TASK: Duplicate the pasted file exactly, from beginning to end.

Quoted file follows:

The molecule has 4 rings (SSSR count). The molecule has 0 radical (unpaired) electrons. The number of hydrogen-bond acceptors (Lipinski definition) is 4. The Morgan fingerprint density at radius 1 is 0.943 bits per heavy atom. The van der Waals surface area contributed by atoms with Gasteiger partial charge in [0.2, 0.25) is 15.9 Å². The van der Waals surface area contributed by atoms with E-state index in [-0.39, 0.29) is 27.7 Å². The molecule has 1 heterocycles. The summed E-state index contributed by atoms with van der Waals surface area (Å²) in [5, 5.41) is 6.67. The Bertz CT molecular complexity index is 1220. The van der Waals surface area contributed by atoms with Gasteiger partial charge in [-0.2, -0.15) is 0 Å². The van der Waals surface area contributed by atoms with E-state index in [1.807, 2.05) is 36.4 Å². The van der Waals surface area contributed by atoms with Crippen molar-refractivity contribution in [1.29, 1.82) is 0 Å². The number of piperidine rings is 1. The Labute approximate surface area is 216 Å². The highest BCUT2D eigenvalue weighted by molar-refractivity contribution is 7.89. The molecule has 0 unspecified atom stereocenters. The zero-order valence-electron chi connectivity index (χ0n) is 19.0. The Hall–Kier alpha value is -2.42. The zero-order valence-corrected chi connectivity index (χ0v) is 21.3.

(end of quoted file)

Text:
The molecule has 4 rings (SSSR count). The molecule has 0 radical (unpaired) electrons. The number of hydrogen-bond acceptors (Lipinski definition) is 4. The Morgan fingerprint density at radius 1 is 0.943 bits per heavy atom. The van der Waals surface area contributed by atoms with Gasteiger partial charge in [0.2, 0.25) is 15.9 Å². The van der Waals surface area contributed by atoms with E-state index in [-0.39, 0.29) is 27.7 Å². The molecule has 1 heterocycles. The summed E-state index contributed by atoms with van der Waals surface area (Å²) in [5, 5.41) is 6.67. The Bertz CT molecular complexity index is 1220. The van der Waals surface area contributed by atoms with Gasteiger partial charge in [-0.2, -0.15) is 0 Å². The van der Waals surface area contributed by atoms with E-state index in [1.807, 2.05) is 36.4 Å². The van der Waals surface area contributed by atoms with Crippen molar-refractivity contribution in [1.29, 1.82) is 0 Å². The number of piperidine rings is 1. The Labute approximate surface area is 216 Å². The highest BCUT2D eigenvalue weighted by molar-refractivity contribution is 7.89. The molecule has 0 unspecified atom stereocenters. The zero-order valence-electron chi connectivity index (χ0n) is 19.0. The Hall–Kier alpha value is -2.42. The zero-order valence-corrected chi connectivity index (χ0v) is 21.3.